april-fools-at-workHarvey Slapstick, CEO of Jokes-R-Us, decided an April Fool’s prank on his employees was just what the company needed to boost morale. So he hired two former soldiers to conduct a fake hostage situation at the company’s office. In an effort to ensure things wouldn’t get out of hand, Slapstick advised the police and 911 emergency system. When the hostage situation went down, Jimmy Wannabe, a weekend warrior, decided to play hero. Wannabe shot the “hostage takers”, but also injured Elizabeth Little, a Jokes-R-Us employee. When Little heard that Slapstick orchestrated the prank, she sued him and the company.

Liability for Office Pranks.

Previously, we’ve written about when a prank among friends goes too far. Many companies have gotten into the act in recent years and pulled their own April Fool’s prank on customers or employees. Some pranks go well, but some pranks come off poorly. If Slapstick knew, or had reason to know, that Wannabe might take the law into his own hands, Slapstick and Jokes-R-Us are likely liable. For example, if Slapstick knew that Wannabe carried a gun with him at the office, Slapstick and Jokes-R-Us are liable for creating a dangerous situation.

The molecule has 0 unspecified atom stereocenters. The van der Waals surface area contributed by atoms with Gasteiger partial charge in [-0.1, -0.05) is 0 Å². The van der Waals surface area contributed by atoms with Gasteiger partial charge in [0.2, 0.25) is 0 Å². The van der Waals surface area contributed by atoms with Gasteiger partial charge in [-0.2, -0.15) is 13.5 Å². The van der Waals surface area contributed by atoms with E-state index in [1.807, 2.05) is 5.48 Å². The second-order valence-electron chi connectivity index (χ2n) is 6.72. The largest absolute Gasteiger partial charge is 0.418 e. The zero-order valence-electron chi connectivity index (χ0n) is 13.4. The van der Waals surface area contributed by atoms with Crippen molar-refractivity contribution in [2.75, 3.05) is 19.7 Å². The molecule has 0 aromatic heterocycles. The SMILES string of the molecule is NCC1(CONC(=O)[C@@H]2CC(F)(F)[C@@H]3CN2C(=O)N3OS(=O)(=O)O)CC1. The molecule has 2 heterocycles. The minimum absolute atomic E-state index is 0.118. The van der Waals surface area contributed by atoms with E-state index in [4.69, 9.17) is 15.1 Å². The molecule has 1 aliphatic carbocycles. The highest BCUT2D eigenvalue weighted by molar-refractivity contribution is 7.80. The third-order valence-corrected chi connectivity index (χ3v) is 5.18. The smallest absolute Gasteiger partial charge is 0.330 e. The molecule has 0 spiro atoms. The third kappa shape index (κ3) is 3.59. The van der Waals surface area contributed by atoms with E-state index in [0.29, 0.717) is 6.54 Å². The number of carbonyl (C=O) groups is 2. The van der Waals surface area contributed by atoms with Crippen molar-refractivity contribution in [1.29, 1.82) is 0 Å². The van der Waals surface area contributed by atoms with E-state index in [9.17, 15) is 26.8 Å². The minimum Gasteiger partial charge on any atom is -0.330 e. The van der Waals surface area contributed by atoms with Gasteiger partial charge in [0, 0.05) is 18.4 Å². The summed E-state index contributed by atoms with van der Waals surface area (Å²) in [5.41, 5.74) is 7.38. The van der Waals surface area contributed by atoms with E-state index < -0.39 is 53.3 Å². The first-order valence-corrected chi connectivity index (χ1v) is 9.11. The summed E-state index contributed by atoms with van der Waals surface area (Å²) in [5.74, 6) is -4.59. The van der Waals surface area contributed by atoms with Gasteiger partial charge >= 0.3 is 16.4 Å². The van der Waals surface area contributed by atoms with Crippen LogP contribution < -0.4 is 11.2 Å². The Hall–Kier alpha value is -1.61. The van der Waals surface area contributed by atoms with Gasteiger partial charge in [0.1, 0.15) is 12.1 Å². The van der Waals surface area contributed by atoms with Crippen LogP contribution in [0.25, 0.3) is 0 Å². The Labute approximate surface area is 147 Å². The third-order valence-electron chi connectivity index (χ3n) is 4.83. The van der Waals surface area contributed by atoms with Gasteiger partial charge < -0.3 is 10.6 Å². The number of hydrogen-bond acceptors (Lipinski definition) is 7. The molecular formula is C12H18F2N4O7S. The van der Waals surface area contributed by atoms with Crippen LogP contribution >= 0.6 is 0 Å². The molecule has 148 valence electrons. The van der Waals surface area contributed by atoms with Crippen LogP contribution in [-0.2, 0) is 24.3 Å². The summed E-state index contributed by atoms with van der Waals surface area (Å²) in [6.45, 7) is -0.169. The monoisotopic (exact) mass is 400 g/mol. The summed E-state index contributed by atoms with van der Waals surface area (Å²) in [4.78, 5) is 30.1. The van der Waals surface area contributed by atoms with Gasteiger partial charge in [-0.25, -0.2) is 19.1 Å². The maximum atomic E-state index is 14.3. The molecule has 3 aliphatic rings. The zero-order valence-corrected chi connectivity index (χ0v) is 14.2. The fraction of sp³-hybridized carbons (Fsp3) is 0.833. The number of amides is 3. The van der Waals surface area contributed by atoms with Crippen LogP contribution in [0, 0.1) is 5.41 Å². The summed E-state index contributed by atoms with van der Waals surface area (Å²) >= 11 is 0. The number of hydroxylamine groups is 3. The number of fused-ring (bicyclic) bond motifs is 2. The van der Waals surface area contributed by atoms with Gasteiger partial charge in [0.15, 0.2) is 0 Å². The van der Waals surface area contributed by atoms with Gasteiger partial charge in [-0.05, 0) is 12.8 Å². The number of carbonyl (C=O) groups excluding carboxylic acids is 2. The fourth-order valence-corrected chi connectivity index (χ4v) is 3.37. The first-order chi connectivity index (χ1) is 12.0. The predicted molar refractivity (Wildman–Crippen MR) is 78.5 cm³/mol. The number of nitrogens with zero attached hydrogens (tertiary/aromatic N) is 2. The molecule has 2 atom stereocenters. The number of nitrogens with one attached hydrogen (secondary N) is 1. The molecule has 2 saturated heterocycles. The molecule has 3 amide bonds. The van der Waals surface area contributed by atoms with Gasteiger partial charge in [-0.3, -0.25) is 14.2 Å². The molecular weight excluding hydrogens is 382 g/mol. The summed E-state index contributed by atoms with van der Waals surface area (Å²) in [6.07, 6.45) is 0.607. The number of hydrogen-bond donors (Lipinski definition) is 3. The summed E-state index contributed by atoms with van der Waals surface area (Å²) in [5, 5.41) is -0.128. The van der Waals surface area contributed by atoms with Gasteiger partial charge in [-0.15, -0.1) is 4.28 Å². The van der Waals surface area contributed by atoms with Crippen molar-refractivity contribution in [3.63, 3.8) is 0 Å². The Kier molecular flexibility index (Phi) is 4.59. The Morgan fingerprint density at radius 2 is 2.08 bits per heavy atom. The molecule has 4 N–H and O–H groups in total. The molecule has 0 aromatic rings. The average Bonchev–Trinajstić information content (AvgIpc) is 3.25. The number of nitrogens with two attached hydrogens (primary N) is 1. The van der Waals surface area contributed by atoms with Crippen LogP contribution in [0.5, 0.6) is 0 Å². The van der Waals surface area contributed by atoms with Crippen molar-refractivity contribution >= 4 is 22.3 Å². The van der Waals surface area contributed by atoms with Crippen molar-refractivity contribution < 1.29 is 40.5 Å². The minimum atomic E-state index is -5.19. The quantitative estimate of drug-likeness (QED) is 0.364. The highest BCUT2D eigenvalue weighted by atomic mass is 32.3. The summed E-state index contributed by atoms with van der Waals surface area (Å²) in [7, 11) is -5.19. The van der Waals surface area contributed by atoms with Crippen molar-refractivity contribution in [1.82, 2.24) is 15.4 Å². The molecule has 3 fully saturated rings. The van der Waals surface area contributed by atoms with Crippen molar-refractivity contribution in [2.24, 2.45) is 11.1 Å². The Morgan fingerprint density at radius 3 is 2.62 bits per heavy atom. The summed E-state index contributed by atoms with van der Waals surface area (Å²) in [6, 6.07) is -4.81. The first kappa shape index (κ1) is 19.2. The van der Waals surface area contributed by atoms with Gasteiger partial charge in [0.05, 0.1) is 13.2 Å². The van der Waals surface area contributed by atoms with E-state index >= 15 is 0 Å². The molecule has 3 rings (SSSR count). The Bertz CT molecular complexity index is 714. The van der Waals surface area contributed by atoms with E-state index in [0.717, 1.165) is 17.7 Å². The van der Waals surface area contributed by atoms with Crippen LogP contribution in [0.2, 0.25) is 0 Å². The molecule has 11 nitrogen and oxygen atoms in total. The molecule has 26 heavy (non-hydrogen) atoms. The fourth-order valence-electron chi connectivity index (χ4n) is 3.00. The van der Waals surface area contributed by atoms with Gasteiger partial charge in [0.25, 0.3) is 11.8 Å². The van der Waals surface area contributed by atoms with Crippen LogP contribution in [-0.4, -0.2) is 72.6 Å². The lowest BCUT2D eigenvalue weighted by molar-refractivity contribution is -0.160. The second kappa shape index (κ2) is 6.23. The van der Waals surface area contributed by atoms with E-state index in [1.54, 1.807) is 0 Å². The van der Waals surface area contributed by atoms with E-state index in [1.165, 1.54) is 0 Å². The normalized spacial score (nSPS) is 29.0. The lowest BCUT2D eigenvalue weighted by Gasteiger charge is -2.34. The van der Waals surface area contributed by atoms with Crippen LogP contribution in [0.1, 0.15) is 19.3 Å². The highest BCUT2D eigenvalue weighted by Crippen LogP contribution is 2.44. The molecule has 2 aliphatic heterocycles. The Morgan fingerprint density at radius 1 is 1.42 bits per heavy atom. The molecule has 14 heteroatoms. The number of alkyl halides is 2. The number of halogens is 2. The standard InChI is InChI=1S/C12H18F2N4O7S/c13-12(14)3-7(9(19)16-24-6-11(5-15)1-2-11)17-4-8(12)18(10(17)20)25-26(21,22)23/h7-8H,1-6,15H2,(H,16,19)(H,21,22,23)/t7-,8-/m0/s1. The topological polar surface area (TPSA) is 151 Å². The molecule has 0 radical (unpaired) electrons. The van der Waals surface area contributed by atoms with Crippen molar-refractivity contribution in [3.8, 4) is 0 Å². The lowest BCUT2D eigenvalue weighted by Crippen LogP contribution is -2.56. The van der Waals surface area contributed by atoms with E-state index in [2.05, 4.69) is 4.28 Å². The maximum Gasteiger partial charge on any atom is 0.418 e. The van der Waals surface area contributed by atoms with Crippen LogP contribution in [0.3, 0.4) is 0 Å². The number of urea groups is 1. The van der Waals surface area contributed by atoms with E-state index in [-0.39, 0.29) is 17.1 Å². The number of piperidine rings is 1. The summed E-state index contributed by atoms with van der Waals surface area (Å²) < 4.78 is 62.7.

Tilting the Scales in Your Favor.

April Fool’s pranks can be lots of fun, but you have to think ahead. Is there any chance that people who aren’t in on the joke could be injured, or could injure someone else? If so, the prank’s probably not one you should move forward with. You should also run your proposed prank past some friends to see if they think it’s a good idea. Slapstick clearly didn’t think things through or seek advice.  In the end, the company will pay for the prank going wrong.